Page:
Ocean Surface Woodcut 1992 (1992)
About this artwork
Celmins's intense monochromatic images, based on photographs, focus on small and individual marks in the context of vastness. The images seem fragile because they record a specific human glimpse through a telescope or camera which is ephemeral and frozen in time. Celmins's serial exploration of her subjects, including the night sky, allows the artist to exploit the distinct characteristics of the variety of media she uses. The photograph used as the source material for this woodcut was taken at Venice Beach, Los Angeles in about 1969. Celmins used a very small amount of ink on the woodblock, leaving a thin skin printed on the paper.
- title: Ocean Surface Woodcut 1992
- accession number: AR00484
- artist: Vija CelminsAmerican (born 1938)
- gallery: In Storage
- object type: Work on paper
- materials: Woodcut on paper
- date created: 1992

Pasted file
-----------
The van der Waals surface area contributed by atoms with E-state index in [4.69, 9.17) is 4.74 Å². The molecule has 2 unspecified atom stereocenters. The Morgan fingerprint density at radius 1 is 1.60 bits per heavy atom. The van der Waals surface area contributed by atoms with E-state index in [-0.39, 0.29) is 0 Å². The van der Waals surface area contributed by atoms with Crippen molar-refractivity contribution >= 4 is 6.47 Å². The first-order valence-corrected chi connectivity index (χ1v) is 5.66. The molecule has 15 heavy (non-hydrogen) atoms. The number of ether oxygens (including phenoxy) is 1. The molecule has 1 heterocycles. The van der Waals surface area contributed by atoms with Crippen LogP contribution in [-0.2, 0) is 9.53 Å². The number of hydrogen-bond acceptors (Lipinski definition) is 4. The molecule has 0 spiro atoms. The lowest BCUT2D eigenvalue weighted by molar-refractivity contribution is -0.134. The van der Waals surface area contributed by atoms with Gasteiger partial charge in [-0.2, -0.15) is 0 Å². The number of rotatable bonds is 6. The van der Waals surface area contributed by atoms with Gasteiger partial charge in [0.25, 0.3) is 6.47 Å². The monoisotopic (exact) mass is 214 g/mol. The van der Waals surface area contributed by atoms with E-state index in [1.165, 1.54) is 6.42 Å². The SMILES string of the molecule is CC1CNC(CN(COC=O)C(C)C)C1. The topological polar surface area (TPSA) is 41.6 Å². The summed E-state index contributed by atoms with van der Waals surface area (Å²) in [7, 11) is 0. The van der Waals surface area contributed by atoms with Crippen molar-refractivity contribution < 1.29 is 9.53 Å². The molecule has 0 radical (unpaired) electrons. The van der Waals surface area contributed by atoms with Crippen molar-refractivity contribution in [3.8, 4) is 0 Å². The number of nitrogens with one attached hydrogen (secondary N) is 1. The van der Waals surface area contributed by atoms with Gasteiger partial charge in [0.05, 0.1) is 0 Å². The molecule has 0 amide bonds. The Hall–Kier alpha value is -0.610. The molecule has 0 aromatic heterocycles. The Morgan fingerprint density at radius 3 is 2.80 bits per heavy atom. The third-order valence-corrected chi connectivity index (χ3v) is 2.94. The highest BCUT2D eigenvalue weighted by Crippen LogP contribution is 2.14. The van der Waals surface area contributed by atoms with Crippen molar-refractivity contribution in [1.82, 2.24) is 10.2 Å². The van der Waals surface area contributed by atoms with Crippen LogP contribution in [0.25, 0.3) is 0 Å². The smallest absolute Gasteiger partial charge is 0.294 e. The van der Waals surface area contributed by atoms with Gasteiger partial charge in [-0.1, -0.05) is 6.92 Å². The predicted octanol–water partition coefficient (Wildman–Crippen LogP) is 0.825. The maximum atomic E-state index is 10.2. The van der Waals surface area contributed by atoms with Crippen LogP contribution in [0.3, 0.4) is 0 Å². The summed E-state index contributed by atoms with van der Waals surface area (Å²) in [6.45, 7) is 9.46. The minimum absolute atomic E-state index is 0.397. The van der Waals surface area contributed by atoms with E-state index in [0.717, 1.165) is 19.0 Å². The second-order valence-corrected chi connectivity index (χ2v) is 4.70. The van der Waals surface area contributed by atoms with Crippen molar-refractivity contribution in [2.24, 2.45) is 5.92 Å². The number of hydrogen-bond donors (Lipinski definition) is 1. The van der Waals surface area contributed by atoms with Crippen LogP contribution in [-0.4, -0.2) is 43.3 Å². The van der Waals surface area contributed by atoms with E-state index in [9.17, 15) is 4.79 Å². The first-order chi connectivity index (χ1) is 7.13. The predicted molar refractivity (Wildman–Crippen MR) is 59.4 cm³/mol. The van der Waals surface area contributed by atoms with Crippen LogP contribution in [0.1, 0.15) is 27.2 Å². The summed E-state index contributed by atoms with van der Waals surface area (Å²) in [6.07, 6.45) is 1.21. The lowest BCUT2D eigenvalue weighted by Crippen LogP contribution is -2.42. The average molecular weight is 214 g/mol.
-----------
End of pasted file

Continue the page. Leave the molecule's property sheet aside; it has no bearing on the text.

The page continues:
- measurements: 22.40 x 30.40 cm (paper 49.20 x 39.10 cm) (framed: 53.00 x 43.00 x 3.70 cm)
- credit line: ARTIST ROOMS National Galleries of Scotland and Tate. Acquired jointly through The d'Offay Donation with assistance from the National Heritage Memorial Fund and the Art Fund 2008
- copyright: © Vija Celmins.
- photographer: Antonia Reeve
Born in Latvia in 1938, Cemins and her family emigrated to the United States in 1948. Although beginning her career as an Abstract Expressionist painter, she is now best known for her intricate, monochromatic drawings of a select range of subjects. In 1966 she began to use photographs as the subject for her works, creating what she described as “impossible images” which remind us of the complexity of the simplest things. These meticulous renderings of the surface of the ocean, expanses of desert, the night sky, or a spider’s web, demonstrate her fascination with the surrounding world. With a slow, painstaking approach, some of these works take up to a year to complete.